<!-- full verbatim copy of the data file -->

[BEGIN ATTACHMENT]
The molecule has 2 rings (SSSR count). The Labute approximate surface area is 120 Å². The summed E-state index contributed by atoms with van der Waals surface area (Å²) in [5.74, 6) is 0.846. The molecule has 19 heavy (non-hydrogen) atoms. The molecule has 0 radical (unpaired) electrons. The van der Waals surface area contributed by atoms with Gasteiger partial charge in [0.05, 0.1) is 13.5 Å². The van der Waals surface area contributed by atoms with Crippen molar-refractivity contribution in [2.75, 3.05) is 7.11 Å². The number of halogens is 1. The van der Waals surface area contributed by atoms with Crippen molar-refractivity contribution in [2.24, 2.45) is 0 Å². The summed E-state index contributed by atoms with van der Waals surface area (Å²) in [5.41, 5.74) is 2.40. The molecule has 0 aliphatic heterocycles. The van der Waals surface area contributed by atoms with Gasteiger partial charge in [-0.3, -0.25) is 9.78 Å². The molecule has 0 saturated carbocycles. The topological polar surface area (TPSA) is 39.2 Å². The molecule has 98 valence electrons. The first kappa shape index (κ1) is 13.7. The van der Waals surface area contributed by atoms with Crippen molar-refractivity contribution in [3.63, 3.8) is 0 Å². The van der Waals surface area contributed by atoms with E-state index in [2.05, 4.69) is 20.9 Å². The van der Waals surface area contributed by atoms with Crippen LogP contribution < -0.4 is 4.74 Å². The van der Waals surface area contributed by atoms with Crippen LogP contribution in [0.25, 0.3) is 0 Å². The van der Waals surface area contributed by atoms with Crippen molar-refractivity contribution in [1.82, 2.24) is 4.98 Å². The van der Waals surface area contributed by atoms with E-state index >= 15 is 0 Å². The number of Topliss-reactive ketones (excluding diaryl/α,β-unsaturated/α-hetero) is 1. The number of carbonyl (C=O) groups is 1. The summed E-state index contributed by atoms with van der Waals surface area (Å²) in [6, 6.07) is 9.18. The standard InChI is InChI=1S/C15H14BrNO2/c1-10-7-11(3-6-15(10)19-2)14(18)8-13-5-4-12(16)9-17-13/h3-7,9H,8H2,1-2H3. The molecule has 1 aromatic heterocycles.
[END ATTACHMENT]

The molecule has 2 rings (SSSR count). The Labute approximate surface area is 120 Å². The summed E-state index contributed by atoms with van der Waals surface area (Å²) in [5.74, 6) is 0.846. The molecule has 19 heavy (non-hydrogen) atoms. The molecule has 0 radical (unpaired) electrons. The van der Waals surface area contributed by atoms with Gasteiger partial charge in [0.05, 0.1) is 13.5 Å². The van der Waals surface area contributed by atoms with Crippen molar-refractivity contribution in [2.75, 3.05) is 7.11 Å². The number of halogens is 1. The van der Waals surface area contributed by atoms with Crippen molar-refractivity contribution in [2.24, 2.45) is 0 Å². The summed E-state index contributed by atoms with van der Waals surface area (Å²) in [5.41, 5.74) is 2.40. The molecule has 0 aliphatic heterocycles. The van der Waals surface area contributed by atoms with Gasteiger partial charge in [-0.3, -0.25) is 9.78 Å². The molecule has 0 saturated carbocycles. The topological polar surface area (TPSA) is 39.2 Å². The molecule has 98 valence electrons. The first kappa shape index (κ1) is 13.7. The van der Waals surface area contributed by atoms with Crippen molar-refractivity contribution in [3.63, 3.8) is 0 Å². The van der Waals surface area contributed by atoms with E-state index in [2.05, 4.69) is 20.9 Å². The van der Waals surface area contributed by atoms with Crippen LogP contribution < -0.4 is 4.74 Å². The van der Waals surface area contributed by atoms with Crippen LogP contribution in [0.25, 0.3) is 0 Å². The van der Waals surface area contributed by atoms with Crippen molar-refractivity contribution in [1.82, 2.24) is 4.98 Å². The van der Waals surface area contributed by atoms with E-state index >= 15 is 0 Å². The number of Topliss-reactive ketones (excluding diaryl/α,β-unsaturated/α-hetero) is 1. The number of carbonyl (C=O) groups is 1. The summed E-state index contributed by atoms with van der Waals surface area (Å²) in [6, 6.07) is 9.18. The standard InChI is InChI=1S/C15H14BrNO2/c1-10-7-11(3-6-15(10)19-2)14(18)8-13-5-4-12(16)9-17-13/h3-7,9H,8H2,1-2H3. The molecule has 1 aromatic heterocycles.